Week 45: Overview of the world veg-oil market
• After a sharp fall in the first days of November (from 757.5 USD per ton to 730 USD per ton CIF Rotterdam), crude palm oil prices recovered this week and reached 765 dollars per ton CIF Rotterdam.
• The much delayed increase of blending mandate from B7 to B10 in Malaysia is said to enter in force in December 2016. The exact date, however, is still not confirmed. It is estimated that 800,000 MT of palm oil will have to be used locally for biodiesel production which should bring down the country’s stockpiles, limit export and possibly also support palm oil prices.
• The growth of Malaysian palm oil inventories already slowed down from 5.62% in September to 1.79% in October. This is due to a decrease in production that is faster than the decrease in exports. The October inventory is at 1.57 million tons and includes both crude and processed palm oil.
• After the prices of iron ore fell down, Liberia is trying to make palm oil its main export commodity. Sime Darby and Golden Veroleum have already been granted concessions to plant more than 870,000 ha of palm trees there.
• In the US, the soybean production forecast for 2016/17 was increased by 92 million bushels to 4,361 million bushels from last month’s forecast. It is due to projections of record-high yields at 52.5 bushels per acre.
• At the same time, the crushing forecast of soybean in the US is down by 20 million bushels to 1,930 million bushels due to lower export projections, especially to Mexico, Canada, Thailand and the EU.
• As a result of lower export and higher output, the stockpiles of soybean in the US should grow. The forecast from last month has been increased by 85 million bushels to 480 million bushels for 2016/17. This can help stabilize palm oil prices.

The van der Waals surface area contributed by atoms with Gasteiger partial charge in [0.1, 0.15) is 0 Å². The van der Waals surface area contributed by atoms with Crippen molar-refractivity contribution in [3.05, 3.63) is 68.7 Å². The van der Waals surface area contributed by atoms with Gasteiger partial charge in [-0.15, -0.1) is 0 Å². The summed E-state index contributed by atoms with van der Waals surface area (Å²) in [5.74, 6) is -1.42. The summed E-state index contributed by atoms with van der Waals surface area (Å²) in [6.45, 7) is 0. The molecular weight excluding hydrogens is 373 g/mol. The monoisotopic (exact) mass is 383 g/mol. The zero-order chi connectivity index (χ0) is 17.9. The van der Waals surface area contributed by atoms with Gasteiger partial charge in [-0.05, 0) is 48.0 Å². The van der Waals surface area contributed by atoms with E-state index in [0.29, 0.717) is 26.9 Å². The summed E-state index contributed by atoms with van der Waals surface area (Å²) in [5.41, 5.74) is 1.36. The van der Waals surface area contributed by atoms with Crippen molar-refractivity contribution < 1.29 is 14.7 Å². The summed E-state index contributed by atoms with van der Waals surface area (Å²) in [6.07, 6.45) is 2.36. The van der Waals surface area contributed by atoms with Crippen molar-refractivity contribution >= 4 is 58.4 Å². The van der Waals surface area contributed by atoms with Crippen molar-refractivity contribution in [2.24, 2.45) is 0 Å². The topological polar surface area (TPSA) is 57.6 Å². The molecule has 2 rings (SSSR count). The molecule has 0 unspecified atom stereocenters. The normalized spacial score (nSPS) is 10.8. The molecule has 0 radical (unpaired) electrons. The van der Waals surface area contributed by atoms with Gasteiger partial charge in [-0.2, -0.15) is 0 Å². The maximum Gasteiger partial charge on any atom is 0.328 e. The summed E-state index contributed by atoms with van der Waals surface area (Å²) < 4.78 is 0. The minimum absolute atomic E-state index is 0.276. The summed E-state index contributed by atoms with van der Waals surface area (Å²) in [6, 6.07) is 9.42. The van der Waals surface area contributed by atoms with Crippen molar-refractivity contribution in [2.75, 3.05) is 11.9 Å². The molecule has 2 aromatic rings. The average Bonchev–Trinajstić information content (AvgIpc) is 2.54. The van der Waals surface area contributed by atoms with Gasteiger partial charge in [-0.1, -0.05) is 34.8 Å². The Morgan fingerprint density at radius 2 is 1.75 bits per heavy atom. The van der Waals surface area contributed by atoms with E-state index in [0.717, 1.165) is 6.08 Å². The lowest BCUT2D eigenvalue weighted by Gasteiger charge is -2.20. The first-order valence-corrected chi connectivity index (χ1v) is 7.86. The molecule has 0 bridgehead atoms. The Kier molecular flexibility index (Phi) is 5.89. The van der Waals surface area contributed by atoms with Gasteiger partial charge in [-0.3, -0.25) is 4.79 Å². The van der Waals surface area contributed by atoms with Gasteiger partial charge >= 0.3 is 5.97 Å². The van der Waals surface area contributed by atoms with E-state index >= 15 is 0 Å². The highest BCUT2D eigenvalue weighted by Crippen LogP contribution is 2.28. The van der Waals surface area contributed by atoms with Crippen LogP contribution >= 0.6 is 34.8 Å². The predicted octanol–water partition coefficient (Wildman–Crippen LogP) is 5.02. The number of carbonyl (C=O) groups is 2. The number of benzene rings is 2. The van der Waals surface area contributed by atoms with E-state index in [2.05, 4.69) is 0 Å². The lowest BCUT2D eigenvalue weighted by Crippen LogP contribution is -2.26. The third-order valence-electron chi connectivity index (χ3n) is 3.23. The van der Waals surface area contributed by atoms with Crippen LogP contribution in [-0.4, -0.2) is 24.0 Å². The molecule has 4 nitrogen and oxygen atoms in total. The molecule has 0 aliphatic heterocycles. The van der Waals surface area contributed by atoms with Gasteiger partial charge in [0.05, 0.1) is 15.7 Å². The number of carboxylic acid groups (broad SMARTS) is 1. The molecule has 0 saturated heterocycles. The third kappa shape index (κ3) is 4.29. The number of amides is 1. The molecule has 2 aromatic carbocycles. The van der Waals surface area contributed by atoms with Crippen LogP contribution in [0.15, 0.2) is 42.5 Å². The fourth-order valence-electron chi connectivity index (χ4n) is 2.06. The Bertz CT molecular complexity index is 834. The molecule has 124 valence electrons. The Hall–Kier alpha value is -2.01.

• Higher soybean production forecast increases the forecast of total global oilseed projection by 3.1 million tons to 551.2 million tons in 2016/17.
• The demand from China in 2017 is hard to predict as the country intends to sell part of its soybean reserves which are currently at 6 million tons. Although the locally stored soybean may not be of the highest quality, low prices will compensate. Thus, part of the Chinese demand could be satisfied locally.
• USDA raised its global rapeseed projections for 2016/17 to 67.8 million tons mainly due to higher forecasts for China. However, this is still nearly 2 million tons lower than the output in 2015/16 which is predominantly due to significantly lower crops in Europe and China offset only by increased production in India.
• In the EU, there is fear that even high prices will not convince farmers to plant rapeseed as long as they do not have certainty about the plant protection products.